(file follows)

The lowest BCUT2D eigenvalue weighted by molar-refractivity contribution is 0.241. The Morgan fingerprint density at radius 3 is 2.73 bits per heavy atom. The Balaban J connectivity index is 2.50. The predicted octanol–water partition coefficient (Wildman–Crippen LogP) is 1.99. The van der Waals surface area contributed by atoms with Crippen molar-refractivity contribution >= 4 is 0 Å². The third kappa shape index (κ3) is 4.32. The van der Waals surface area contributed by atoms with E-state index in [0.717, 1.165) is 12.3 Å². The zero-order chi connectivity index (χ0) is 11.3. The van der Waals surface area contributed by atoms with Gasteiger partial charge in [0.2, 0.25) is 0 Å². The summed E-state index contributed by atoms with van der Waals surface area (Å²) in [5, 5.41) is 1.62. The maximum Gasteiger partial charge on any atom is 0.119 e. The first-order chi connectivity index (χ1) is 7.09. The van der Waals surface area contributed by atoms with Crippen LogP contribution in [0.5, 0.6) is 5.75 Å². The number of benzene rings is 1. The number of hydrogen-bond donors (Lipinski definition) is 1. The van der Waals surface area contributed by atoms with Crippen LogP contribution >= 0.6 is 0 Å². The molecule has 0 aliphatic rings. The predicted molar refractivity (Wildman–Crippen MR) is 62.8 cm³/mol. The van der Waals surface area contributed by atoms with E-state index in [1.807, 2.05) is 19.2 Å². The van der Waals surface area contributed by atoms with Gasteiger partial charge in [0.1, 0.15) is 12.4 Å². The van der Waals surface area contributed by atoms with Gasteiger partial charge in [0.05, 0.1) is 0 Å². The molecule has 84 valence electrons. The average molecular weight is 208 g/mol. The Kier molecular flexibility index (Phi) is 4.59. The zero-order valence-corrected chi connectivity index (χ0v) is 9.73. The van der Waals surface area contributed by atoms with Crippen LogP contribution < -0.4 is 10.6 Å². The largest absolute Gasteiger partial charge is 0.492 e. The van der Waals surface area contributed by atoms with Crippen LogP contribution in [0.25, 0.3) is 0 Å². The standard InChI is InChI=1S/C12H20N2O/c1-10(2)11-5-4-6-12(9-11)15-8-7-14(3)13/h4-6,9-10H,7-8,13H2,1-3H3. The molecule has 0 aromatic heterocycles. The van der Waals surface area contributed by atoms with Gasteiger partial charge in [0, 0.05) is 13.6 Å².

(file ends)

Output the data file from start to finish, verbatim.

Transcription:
The lowest BCUT2D eigenvalue weighted by molar-refractivity contribution is 0.241. The Morgan fingerprint density at radius 3 is 2.73 bits per heavy atom. The Balaban J connectivity index is 2.50. The predicted octanol–water partition coefficient (Wildman–Crippen LogP) is 1.99. The van der Waals surface area contributed by atoms with Crippen molar-refractivity contribution >= 4 is 0 Å². The third kappa shape index (κ3) is 4.32. The van der Waals surface area contributed by atoms with E-state index in [0.717, 1.165) is 12.3 Å². The zero-order chi connectivity index (χ0) is 11.3. The van der Waals surface area contributed by atoms with Gasteiger partial charge in [0.2, 0.25) is 0 Å². The summed E-state index contributed by atoms with van der Waals surface area (Å²) in [5, 5.41) is 1.62. The maximum Gasteiger partial charge on any atom is 0.119 e. The first-order chi connectivity index (χ1) is 7.09. The van der Waals surface area contributed by atoms with Crippen LogP contribution in [0.5, 0.6) is 5.75 Å². The number of benzene rings is 1. The number of hydrogen-bond donors (Lipinski definition) is 1. The van der Waals surface area contributed by atoms with Crippen LogP contribution >= 0.6 is 0 Å². The molecule has 0 aliphatic rings. The predicted molar refractivity (Wildman–Crippen MR) is 62.8 cm³/mol. The van der Waals surface area contributed by atoms with E-state index in [1.807, 2.05) is 19.2 Å². The van der Waals surface area contributed by atoms with Gasteiger partial charge in [0.1, 0.15) is 12.4 Å². The van der Waals surface area contributed by atoms with Gasteiger partial charge in [0.05, 0.1) is 0 Å². The molecule has 84 valence electrons. The average molecular weight is 208 g/mol. The Kier molecular flexibility index (Phi) is 4.59. The zero-order valence-corrected chi connectivity index (χ0v) is 9.73. The van der Waals surface area contributed by atoms with Crippen LogP contribution < -0.4 is 10.6 Å². The largest absolute Gasteiger partial charge is 0.492 e. The van der Waals surface area contributed by atoms with Crippen LogP contribution in [0.25, 0.3) is 0 Å². The standard InChI is InChI=1S/C12H20N2O/c1-10(2)11-5-4-6-12(9-11)15-8-7-14(3)13/h4-6,9-10H,7-8,13H2,1-3H3. The molecule has 0 aromatic heterocycles. The van der Waals surface area contributed by atoms with Gasteiger partial charge in [0, 0.05) is 13.6 Å².